How to diagnose, treat sleep apnea Dear Savvy Senior, What can you tell me about sleep apnea? My husband, who’s 60, has become such a terrible snorer he wakes himself up at night, and he keeps me up too. ~ Sleepy Shelly Dear Shelly, If your husband is a loud snorer who wakes himself up during sleep, he probably needs to be tested for sleep apnea, a dangerous disorder that affects around 22 million Americans – and most don’t even know it. Sleep apnea is a disorder that causes a person to stop breathing during sleep, dozens and even hundreds of times during the night for up to 30 seconds at a time. Left untreated, it can cause extreme daytime sleepiness, as well as a host of serious health conditions like high blood pressure, heart attack, stroke, congestive heart failure, diabetes, depression and gastroesophageal reflux disease. In fact, it’s estimated that every year, around 38,000 Americans die in their sleep from a heart attack or stroke because of sleep apnea. But the good news is that sleep apnea is very treatable and most insurance companies, including Medicare, cover it. Who has it? There are three types of sleep apnea: obstructive, central and mixed. Of the three, obstructive sleep apnea is by far the most common, and occurs when the throat muscles relax during sleep blocking the airway. While anyone can have it, sleep apnea is most common in people who are overweight, male, middleaged and older. For women, the risk rises after menopause. The symptoms include loud snoring (however not everyone who snores has apnea), long pauses of breathing, gasping or choking during sleep and daytime drowsiness. But because most of these symptoms happen during sleep, most people don’t recognize them. It’s usually the person they’re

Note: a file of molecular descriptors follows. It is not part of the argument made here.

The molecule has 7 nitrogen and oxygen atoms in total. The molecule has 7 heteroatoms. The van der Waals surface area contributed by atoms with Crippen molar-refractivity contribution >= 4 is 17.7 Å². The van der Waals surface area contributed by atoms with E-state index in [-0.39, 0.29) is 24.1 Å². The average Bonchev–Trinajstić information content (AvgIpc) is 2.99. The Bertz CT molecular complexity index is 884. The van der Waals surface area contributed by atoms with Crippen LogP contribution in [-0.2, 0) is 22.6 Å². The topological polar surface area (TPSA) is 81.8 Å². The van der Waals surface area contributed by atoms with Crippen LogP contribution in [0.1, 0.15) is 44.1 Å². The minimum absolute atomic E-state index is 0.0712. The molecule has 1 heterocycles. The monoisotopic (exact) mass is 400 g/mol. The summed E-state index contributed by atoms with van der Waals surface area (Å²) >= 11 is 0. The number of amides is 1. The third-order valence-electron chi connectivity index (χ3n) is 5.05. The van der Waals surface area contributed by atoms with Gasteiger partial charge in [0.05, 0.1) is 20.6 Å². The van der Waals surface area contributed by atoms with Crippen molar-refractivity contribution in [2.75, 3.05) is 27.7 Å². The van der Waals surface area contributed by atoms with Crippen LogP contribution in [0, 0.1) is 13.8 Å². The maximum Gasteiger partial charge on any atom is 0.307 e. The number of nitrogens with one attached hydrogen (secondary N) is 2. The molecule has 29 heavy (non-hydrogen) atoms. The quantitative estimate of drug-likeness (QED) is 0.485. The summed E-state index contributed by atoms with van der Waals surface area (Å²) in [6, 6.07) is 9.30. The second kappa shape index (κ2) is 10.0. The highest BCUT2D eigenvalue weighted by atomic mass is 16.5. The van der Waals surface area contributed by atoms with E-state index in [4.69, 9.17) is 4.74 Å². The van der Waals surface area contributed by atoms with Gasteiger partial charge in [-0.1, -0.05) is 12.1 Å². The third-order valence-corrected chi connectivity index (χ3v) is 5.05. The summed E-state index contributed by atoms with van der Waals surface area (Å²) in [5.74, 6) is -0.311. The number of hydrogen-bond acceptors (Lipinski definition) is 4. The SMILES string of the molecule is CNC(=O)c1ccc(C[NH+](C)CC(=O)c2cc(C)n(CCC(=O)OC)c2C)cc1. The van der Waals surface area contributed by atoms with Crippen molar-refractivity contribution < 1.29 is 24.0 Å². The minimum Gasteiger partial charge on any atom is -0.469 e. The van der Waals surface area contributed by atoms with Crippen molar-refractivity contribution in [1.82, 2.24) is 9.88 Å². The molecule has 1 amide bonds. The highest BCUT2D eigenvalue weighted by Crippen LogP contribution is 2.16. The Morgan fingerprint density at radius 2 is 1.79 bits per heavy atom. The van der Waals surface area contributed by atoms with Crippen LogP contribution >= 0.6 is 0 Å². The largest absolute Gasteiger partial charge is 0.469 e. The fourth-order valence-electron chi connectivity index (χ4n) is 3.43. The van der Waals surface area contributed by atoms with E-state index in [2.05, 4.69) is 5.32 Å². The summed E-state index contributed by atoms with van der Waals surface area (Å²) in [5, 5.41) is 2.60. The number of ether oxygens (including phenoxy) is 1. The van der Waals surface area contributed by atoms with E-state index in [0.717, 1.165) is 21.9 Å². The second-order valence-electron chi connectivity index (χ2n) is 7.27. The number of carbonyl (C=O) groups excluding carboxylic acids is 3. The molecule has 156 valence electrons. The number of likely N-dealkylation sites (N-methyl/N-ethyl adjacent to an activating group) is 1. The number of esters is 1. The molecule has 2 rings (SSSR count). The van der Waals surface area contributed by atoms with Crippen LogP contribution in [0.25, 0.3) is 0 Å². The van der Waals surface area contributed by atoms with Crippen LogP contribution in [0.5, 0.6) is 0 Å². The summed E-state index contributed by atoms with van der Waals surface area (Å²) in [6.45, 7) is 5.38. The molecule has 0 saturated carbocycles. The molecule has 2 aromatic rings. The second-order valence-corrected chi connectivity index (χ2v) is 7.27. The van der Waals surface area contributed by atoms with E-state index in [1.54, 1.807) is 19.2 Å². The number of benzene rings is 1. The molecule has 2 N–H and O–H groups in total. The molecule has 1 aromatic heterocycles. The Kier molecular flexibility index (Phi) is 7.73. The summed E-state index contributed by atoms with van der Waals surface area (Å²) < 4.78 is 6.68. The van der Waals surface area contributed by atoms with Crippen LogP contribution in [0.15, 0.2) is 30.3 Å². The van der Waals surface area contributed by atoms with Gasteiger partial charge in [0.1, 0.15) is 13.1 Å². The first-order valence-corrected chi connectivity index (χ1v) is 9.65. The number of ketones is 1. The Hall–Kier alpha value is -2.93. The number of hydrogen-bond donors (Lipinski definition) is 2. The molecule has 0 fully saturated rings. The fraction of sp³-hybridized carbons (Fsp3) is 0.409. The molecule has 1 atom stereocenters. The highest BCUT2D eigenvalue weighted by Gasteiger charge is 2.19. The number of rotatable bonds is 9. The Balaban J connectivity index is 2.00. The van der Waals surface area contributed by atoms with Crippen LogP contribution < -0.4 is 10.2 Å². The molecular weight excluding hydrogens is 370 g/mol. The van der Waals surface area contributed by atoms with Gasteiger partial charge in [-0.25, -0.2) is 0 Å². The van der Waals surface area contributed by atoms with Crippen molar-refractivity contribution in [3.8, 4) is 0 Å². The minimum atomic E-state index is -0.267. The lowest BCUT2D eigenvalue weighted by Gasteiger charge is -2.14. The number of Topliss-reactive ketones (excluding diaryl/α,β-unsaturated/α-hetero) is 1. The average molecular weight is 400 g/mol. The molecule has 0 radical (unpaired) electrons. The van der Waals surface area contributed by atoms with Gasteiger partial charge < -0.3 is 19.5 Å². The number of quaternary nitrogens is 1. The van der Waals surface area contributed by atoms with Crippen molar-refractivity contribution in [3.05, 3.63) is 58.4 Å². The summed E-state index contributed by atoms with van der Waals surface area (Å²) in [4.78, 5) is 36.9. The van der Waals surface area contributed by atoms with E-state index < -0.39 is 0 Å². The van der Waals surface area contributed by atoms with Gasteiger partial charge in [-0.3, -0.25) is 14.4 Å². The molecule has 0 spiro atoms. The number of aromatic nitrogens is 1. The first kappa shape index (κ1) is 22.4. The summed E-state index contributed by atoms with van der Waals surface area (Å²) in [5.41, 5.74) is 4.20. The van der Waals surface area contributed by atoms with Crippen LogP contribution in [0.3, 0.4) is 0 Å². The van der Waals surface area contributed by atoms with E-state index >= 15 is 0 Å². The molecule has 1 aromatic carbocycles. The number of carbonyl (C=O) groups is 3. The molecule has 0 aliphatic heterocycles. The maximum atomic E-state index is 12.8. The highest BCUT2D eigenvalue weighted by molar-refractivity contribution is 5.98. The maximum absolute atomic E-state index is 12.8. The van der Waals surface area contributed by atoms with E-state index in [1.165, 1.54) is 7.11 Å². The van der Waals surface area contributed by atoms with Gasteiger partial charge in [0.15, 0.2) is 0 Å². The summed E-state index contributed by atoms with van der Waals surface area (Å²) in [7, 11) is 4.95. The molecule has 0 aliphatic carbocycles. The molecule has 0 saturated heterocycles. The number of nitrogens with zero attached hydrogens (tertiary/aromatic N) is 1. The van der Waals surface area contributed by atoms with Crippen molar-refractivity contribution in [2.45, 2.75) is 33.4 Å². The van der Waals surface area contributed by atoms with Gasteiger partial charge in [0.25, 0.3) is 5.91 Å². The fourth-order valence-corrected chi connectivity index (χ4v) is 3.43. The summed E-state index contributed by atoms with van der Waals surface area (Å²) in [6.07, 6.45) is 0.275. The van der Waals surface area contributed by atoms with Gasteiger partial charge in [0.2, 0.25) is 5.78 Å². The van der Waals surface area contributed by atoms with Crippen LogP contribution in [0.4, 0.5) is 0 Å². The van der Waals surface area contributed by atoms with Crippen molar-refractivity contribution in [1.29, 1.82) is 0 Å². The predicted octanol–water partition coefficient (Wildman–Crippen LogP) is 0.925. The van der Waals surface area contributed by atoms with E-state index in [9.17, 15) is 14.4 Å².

sleeping with who notices it. Get help To help you get a handle on your husband’s problem, the American Sleep Apnea Association has several quick diagnostic tests he can take at – click on “diagnosis and treatment.” If you suspect a problem after taking these tests, he should try some selfhelp measures, including: • Sleeping on his side or stomach: This will help keep his airways open. To promote side sleeping, there are products available that can help like the Rematee Bumper Belt ( and Sona Pillow ( • Losing weight: Excess body weight, especially around the neck, puts pressure on the airway, causing it to partially collapse. Even a slight weight loss may help. • Avoiding alcohol and sleeping pills: These can relax the muscles in the back of his throat, interfering with breathing. If his problem persists, make an appointment with his primary care doctor or a sleep specialist who will probably recommend an overnight diagnostic sleep test, which can take place at a sleep center (see, or at home using a portable device. Treatment options If he is diagnosed with apnea, the most commonly prescribed treatment is a continuous positive airway pressure (CPAP) device. This involves sleeping with a snorkel-like mask that’s hooked up to a machine that gently blows air up your nose to keep the passages open. Another less invasive treatment option is Provent therapy ( This is a small, disposable patch that fits over each nostril to improve airflow. A 30day supply of these prescriptiononly patches cost $65 to $90, but unfortunately, it’s not currently covered by insurance or Medicare. If the CPAP or nasal patches